COLUMN: In less than 24 hours, an Oxford man and Ole Miss graduate will literally begin running across the state of Florida.
Ryan McCready, an avid long-distance runner and triathlete, is part of a four-man team that is set to run from Fort Myers, Fla., located on the southwest coast, all the way across the state, north of Lake Okeechobee to Jensen Beach, located on the east coast. The distance that the team will cover over the next few days is 180 miles, and all of McCready’s effort go towards his main goal for running, finding a cure for Amyotrophic Lateral Sclerosis (Lou Gehrig’s Disease).
It was just two years ago that McCready really got into running long distances. The former Navy veteran said he was always in shape until he allowed his weight to increase and health level to drop during his time here at Ole Miss.
McCready reached a point where he decided that he wanted to get back into shape and his increased activity ultimately led him to running 5K races and competing in triathlons. His interest in endurance sports has also parlayed into McCready coaching others who want to run in races or even compete in triathlons as well.
The training regiment that McCready undertakes on a daily basis has become more like a part-time job, but one he enjoys because of what he’s trying to accomplish.
“It’s time consuming. It’s definitely a lifestyle, not a hobby,” McCready said as he waited on to board his plane to Ft. Myers. “I train two to four hours everyday, six days a week. That doesn’t include transit to train or the amount of time it takes to refuel your body.”
On a mission
While McCready hopes to make a living competing and training others in the endurance sports arena, his ultimate goal this year and beyond is to raise money and awareness for ALS. Every race McCready participates in, he is constantly thinking about Jon Blais, “The Blazeman,” who died from the debilitating disease in 2007.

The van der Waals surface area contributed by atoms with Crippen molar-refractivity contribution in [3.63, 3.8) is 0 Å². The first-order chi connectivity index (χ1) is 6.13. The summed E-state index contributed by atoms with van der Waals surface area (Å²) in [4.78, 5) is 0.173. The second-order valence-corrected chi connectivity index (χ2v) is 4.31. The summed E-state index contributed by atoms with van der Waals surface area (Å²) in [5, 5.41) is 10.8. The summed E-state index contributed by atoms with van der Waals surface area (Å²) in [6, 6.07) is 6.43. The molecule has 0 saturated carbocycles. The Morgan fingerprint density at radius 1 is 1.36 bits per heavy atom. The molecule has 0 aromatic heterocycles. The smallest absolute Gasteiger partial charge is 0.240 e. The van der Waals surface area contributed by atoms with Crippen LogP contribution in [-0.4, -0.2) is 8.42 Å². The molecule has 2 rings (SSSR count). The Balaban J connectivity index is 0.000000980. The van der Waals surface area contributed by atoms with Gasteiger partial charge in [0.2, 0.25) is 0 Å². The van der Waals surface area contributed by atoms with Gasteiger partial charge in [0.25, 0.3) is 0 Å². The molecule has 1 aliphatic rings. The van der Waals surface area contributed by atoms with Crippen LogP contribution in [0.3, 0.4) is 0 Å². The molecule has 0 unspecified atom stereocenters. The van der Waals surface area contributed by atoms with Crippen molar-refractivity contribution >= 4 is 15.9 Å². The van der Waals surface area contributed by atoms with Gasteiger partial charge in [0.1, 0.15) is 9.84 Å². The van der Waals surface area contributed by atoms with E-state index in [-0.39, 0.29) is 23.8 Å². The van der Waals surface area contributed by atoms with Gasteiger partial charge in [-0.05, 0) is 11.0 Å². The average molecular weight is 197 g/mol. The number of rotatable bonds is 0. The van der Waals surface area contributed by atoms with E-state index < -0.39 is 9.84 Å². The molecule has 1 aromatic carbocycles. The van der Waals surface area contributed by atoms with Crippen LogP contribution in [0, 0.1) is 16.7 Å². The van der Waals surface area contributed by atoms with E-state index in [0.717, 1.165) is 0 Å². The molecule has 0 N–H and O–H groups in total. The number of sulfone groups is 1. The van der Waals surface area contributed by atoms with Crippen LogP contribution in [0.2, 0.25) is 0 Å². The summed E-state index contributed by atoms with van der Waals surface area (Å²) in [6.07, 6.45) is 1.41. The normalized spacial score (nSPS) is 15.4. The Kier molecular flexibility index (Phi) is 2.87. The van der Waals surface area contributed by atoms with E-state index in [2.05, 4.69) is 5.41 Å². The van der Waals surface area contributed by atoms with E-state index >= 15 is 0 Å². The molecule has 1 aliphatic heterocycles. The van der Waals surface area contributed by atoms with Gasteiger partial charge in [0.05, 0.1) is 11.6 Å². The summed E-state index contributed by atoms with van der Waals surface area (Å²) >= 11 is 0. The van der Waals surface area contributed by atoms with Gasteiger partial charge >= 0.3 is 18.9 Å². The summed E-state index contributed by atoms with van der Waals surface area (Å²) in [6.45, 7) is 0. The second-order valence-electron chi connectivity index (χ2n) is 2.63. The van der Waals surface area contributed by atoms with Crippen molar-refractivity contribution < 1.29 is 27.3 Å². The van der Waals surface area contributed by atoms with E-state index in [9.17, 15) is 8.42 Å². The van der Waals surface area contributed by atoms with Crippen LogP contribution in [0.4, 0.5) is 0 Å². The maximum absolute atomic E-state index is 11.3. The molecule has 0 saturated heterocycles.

McCready said when Blais found out he was dying from ALS, he never blinked and instead of giving in, he worked even harder to compete in triathlons. Blaise’s desire ultimately allowed him to compete in the Ironman World Championship held annually in Kona, Hawaii.
McCready said Blaise rolled through the competition in a wheelchair and his inspiration lives in him each time he goes and competes.
“I don’t want this to be about me. I want people to understand I’m doing this for Jon Blais and his memory and to keep his foundation alive,” said McCready, who is called a Blaze Warrior because of his attachment with the cause. “I wake up at 3:30 in the morning twice a week to go swim in Tupelo and there have been days where I didn’t want get out of bed. But I remind myself that I’m not just racing for myself, I’m racing for someone else, someone who has donated money for the cause and that gives me the inspiration to keep going.”
McCready’s drive to gain a pro card on the triathlon circuit and raise money for ALS got a huge boost over the weekend when he was awarded the Overall Winner in the Natchez Trace Duathlon held just outside of Nashville, Tenn.
“I’ve won my age division in races before, but that was my first overall victory,” said McCready, who added it was not unusual for triathletes to really start to hit their peak until they reach their 30s. “I feel like I’m in a good position to have a good year and really do some big things as long as I can stay from injury.”
McCready’s quest will continue through the summer and fall as he takes part in several different types of races ranging from destinations such as Milwaukee to Texas to Panama City, Fla. In between those races, he will continue to train here locally in Oxford as well as organize and compete in the running races here in Lafayette County.
“Oxford is a weird nut to crack in regards to physical sports. There are a lot of 18 year-olds here in town that aren’t really into this type of lifestyle and more into having fun. I know I was one of them,” McCready said.
“The ones that I have coached and trained, I get a lot of pleasure out of seeing them achieve. I get so enthused for them because running a 5K or a 10K in a lot of cases is the largest sport achievement they have ever accomplished and that makes me happy.”
For more information about McCready or to donate to helping him find a cure for MLS, visit http://www.active.com/donate/teamblazeman/McCready (March 24, 2011, Page 6)